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Google Doodle celebrates the taste and aroma of Filipino adobo

Today’s Google Doodle is in celebration of adobo, which is both a style of cooking and a mainstay dish of Filipino cuisine.

When you hear the word “adobo,” you’ll likely think of one of two types of cuisine. There’s Spanish adobo, which is a technique for preserving meat by soaking it in a marinade, and Filipino adobo, a similar style of cooking that also makes use of vinegar. Despite the similarities and the common name, the Spanish and Filipino styles of adobo were developed independently, with Spaniards in the Philippines giving the latter its name.

Like any form of cooking, there are many different ways to make Filipino adobo, but each one starts with vinegar, often made from coconuts, kaong palm, or nipa palm. Adding to that foundation, adobo frequently features garlic, bay leaf, soy sauce, and black pepper.

That said, some variations will skip some of these ingredients, like adobong puti, which excludes soy sauce. From there, the flavors of adobo will often vary depending on what ingredients are readily available in a region, adding sweet, salty, or sour profiles.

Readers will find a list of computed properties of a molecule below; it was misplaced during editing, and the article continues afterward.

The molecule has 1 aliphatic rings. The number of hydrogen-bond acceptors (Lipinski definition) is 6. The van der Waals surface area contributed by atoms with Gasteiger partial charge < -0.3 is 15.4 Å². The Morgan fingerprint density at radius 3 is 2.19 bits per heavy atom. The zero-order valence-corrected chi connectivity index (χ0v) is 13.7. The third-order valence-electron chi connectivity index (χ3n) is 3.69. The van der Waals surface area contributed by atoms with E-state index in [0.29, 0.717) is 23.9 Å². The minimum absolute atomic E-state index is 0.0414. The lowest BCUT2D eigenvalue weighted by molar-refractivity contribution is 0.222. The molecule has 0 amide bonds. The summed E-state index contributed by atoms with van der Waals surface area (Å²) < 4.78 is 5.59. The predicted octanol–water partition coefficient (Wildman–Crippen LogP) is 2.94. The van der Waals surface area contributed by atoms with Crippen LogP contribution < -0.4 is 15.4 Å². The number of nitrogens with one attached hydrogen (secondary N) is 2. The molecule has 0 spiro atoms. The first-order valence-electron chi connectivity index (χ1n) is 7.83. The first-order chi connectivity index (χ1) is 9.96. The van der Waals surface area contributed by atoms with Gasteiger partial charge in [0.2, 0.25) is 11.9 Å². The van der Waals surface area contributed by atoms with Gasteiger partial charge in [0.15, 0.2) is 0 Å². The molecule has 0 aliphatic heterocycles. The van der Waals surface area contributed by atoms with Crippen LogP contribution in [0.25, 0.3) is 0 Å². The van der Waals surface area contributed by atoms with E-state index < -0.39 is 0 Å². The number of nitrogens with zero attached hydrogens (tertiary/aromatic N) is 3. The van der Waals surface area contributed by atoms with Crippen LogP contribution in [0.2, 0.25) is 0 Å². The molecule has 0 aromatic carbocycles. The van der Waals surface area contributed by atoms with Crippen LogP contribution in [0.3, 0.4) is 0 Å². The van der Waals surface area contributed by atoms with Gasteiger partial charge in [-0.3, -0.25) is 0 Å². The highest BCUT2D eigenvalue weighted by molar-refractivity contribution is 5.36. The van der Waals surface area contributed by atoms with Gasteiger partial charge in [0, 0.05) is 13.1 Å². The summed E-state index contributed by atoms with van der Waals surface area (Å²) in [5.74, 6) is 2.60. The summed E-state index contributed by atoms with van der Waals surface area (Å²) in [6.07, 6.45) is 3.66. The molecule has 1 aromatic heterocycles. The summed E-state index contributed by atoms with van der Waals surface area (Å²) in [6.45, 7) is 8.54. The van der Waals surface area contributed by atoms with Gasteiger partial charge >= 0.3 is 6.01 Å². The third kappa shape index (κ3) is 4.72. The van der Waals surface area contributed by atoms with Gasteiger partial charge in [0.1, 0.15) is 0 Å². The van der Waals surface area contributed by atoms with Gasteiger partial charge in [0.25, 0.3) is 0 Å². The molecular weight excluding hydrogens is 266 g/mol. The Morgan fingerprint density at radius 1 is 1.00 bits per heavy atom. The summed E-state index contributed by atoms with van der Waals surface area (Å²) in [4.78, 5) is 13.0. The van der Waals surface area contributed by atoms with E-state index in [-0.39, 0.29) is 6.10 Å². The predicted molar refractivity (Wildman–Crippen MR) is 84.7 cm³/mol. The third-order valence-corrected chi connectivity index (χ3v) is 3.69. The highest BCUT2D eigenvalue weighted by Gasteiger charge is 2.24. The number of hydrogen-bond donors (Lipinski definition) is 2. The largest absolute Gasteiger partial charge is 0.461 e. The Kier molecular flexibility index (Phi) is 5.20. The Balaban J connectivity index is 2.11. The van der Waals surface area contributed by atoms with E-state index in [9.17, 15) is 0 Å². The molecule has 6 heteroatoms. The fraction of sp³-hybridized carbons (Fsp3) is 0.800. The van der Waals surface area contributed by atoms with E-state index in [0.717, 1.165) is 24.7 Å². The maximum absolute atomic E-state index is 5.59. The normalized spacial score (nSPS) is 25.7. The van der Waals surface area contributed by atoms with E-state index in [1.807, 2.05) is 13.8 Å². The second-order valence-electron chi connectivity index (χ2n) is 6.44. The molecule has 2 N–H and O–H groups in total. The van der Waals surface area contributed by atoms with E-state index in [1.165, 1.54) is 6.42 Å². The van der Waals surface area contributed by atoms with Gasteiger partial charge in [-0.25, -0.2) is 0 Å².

The resulting Filipino adobo broth is used in the process of marinating and slow-cooking the main ingredients, whether meat, seafood, or vegetables. Traditionally, this was done in clay pots, but now it’s common to see adobo cooked in a wok.

Once fully cooked, the adobo is typically served over a bed of rice, as expertly demonstrated in today’s Google Doodle. The Doodle shows two children leaning in to take a big sniff of a massive plate of Filipino adobo. Along the bottom edge, “Google” is spelled out across eating utensils and common adobo ingredients.

As for why Google chose today to celebrate the storied bit of Filipino cuisine, on March 15, 2007, the word “adobo” made its first published appearance in the Oxford English Dictionary.

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Avatar for Kyle Bradshaw Kyle Bradshaw

Kyle is an author and researcher for 9to5Google, with special interests in Made by Google products, Fuchsia, and Stadia.

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